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Kuakata Biodiversity

How will it respond to predicted climate change?
KUAKATA, locally known as Sagar Kannya (daughter of the sea) is located in the southwest of Bangladesh. Next to Cox’s Bazar it is the second most famous sea beach of this country. And Kuakata is one of the rarest sea beaches of the world, which has a rare scenic beauty offering the full view of the rising and setting of crimson sun in the water of the Bay of Bengal. This 30 km long and 03 km wide beach has a typical natural setting and sandy as gently sloping into the Bay of Bengal.

It is 70 km away from Patuakhali district headquarters and 320 km from the capital Dhaka. The sight is characterised by an excellent combination of eye-catching natural beauty, sandy beach, blue sky, huge expanse of water of the Bay and evergreen forest. The unique customs of the ‘Rakhyne’ tribal families and Buddhist temple of about hundred years old indicate the ancient tradition and cultural heritage in the area.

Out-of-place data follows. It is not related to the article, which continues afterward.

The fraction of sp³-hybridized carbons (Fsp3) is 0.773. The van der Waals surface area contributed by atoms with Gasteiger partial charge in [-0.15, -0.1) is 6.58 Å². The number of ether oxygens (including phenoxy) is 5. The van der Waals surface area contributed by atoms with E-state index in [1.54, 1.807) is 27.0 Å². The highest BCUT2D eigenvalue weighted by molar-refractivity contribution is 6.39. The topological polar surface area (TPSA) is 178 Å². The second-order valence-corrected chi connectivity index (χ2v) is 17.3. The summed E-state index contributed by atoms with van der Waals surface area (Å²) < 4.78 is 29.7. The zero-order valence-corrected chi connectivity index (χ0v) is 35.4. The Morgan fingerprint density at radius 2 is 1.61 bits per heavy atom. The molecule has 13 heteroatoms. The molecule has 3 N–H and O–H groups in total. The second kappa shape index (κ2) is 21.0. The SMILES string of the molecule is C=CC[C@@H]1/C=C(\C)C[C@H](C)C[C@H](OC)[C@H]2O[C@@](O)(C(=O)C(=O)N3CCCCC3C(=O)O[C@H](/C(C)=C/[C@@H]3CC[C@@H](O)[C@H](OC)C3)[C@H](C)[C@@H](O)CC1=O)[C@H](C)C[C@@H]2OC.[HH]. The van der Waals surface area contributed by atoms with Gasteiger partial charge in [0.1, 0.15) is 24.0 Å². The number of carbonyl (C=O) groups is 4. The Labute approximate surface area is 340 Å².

Kuakata is a unique example of co-occurrence of different ecosystems. There are remnants of mangroves in this beach. The line of coconut trees has increased the scenic beauty of this seashore. The nearby Fatra and Gangamati mangrove forests (part of Sundarbans) have enriched the biodiversity of this territory. The tamarisk (Jhou) forests have added more attraction to this beach.

There are uneven and mixed patches of trees dominated by Keora and Gewa. The pioneer species Shundari trees are occasionally distributed in these forests. Gola (firewood) and Hantol are the indicator plant species of these ecosystems. Kakra and Pashur have become rare species though they were abundant few decades back. Sporadic patches of Hogla (a robust herb) and Golpata exist throughout the area. The plant species composition differs greatly within the forests and the canopy closure is a mosaic.